Book review by Kristina Sepetys
As poet Aimee Nezhukumatathil explains in her forward to Leaning Toward Light: Poems for gardens & the hands that tend them, the word anthology means “gathering of flowers,” and indeed, that is what the book’s editor, El Cerrito resident Tess Taylor, has done in a collection that celebrates the impulse to tend and nurture.
The author of five poetry collections, including Work & Days, a farm journal named by the New York Times as one of the best poetry books of 2016, Taylor has been the poetry critic for NPR’s All Things Considered for over a decade.
Her colorful little volume, just out from Storey Publishing, includes 170 poems from nearly 90 different authors including Ada Limon, Ross Gay, Wendell Berry, Czeslaw Milosz, John Keats, Jericho Brown, and a large group of local Bay Area voices like Alan Chazaro, Robert Hass, Brenda Hillman, Forrest Gander, Genine Lentine, Katie Peterson, and Maw Shein Win. Taylor includes some of her own poems as well.
Mostly short, the poems are organized by headings like “Weeding & Wilding,” “Being & Waiting,” “Grieving & Release,” and “Wintering & Turning Again,” and among the poems, Taylor has sprinkled a half dozen simple, earnest recipes, each with a short introduction by the poet who contributed it. See the excerpt below for a lovely recipe that’s seasonal to this early-fall moment.
Leaning Toward Light is a reflective and hopeful collection of thoughtfully curated poems that will move and inspire gardeners as well as cooks. It would make an equally fine gift for nearly anyone.
Tess Taylor will be appearing along with local poets Katie Peterson and Maw Shein Win at Books, Inc., 1491 Shattuck Ave in Berkeley on Wednesday, October 4, 2023, at 6pm. A benefit for the Edible Schoolyard, the event is free and open to the public.
TENDRILS OF LIFE & COMMUNITY
By Ann Fisher-Wirth
(Story and recipe excerpted from Leaning toward Light ©. Edited by Tess Taylor. Used with permission from Storey Publishing.)
A harvest is about food, but also about people. It evokes a time and place.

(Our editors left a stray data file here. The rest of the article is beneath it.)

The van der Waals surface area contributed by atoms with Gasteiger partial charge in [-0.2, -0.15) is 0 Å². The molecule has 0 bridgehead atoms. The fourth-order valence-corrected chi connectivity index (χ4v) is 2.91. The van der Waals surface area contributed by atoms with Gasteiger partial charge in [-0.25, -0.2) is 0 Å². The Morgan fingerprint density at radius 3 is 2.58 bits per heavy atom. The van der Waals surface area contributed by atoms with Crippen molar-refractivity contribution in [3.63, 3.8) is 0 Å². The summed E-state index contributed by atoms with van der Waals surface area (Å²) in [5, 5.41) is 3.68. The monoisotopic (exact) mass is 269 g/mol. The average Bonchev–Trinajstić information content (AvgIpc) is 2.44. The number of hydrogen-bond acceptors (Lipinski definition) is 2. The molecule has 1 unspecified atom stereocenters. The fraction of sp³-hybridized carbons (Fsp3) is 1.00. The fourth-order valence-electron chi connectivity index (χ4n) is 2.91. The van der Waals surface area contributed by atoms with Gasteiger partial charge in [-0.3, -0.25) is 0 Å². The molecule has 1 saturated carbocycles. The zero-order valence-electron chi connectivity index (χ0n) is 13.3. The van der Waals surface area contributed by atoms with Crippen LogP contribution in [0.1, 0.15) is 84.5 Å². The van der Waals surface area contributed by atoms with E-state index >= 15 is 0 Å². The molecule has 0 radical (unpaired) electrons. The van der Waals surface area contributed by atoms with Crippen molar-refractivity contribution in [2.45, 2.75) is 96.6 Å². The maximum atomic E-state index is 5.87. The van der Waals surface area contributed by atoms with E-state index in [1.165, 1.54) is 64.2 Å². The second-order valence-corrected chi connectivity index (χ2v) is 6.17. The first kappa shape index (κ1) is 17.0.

Fresh tomato pie, which I used to make when our kids were still at home, conjures up our early years in Oxford, Mississippi, where we’ve lived since 1988. In our early years here, our wonderful independent bookstore, Square Books, had an upstairs café run by Mary Hartwell Howorth, champion gardener and sister-in-law of the bookstore owner, Richard Howorth. Every once in a while, one of her café recipes would show up in the monthly periodical advertising new books—et voilà, the recipe for tomato pie. The pie’s spicy dressing also makes me remember another chef, Angelo Mistilis, who has since passed away. He had run a restaurant on College Hill, but we knew him as a neighbor who passed the day on his front porch swing, always ready to call a greeting. He was a local legend, not only for his hamburger steaks and fries, but also for his unfailing friendliness and kindness. One story I love is that he used to provide art supplies for the men around the corner at the old city jail, and buy and display what they made.
Tomatoes are the quintessential summer harvest. For years I grew them in the raised-bed garden my son built in our side yard—a small garden but, at first, wildly fertile. The high point was one steaming July day when just four plants yielded 13 pounds of tomatoes, my pea vines snaked graceful and fat with pods toward the sky, and one of my zucchinis grew so huge that in desperation I tried to use it for gazpacho. Now I grow flowers, not vegetables; that same raised bed is full of daffodils and irises, a gardenia bush, white and scarlet roses. Thinking of tomatoes evokes those years in the ’80s and ’90s, when we were first learning to make Oxford, Mississippi, our new home. It evokes Square Books, a phenomenal cultural center all these years, and the Square Books café with its yummy egg and olive sandwiches, tomato pie, and mint- chocolate frosted brownies. And it evokes memories of Angelo and his wife, JoDale, chatting as we passed by—two neighbors who always made us feel welcome. Of such memories the tendrils of a life, a community, are made.
Feta, Tomato, & Basil Pie
- 1 partially baked pie shell
- 4 medium tomatoes, peeled, sliced, and drained
- 1 cup Parmesan cheese
- 1 cup Angelo’s Feta Cheese Dressing
- Garlic and basil to taste
- 1 tablespoon cornstarch
- Cracker crumbs
ANGELO’S FETA CHEESE DRESSING
- ¼ pound (1 cup) feta cheese, crumbled
- 1 ½ cups vegetable oil
- ½ cup white vinegar
- ¼ cup grated white onion
- 2 tablespoons capers, drained and chopped
- 2 garlic cloves, minced
- 1 teaspoon ground white pepper
- ½ teaspoon dried oregano
- ½ teaspoon salt
Fill pie shell with tomatoes. Combine Parmesan, Angelo’s Feta Cheese Dressing, garlic, basil, and cornstarch; spread over tomatoes. Sprinkle cracker crumbs on top. Bake at 350°F (180°C) for 20 minutes.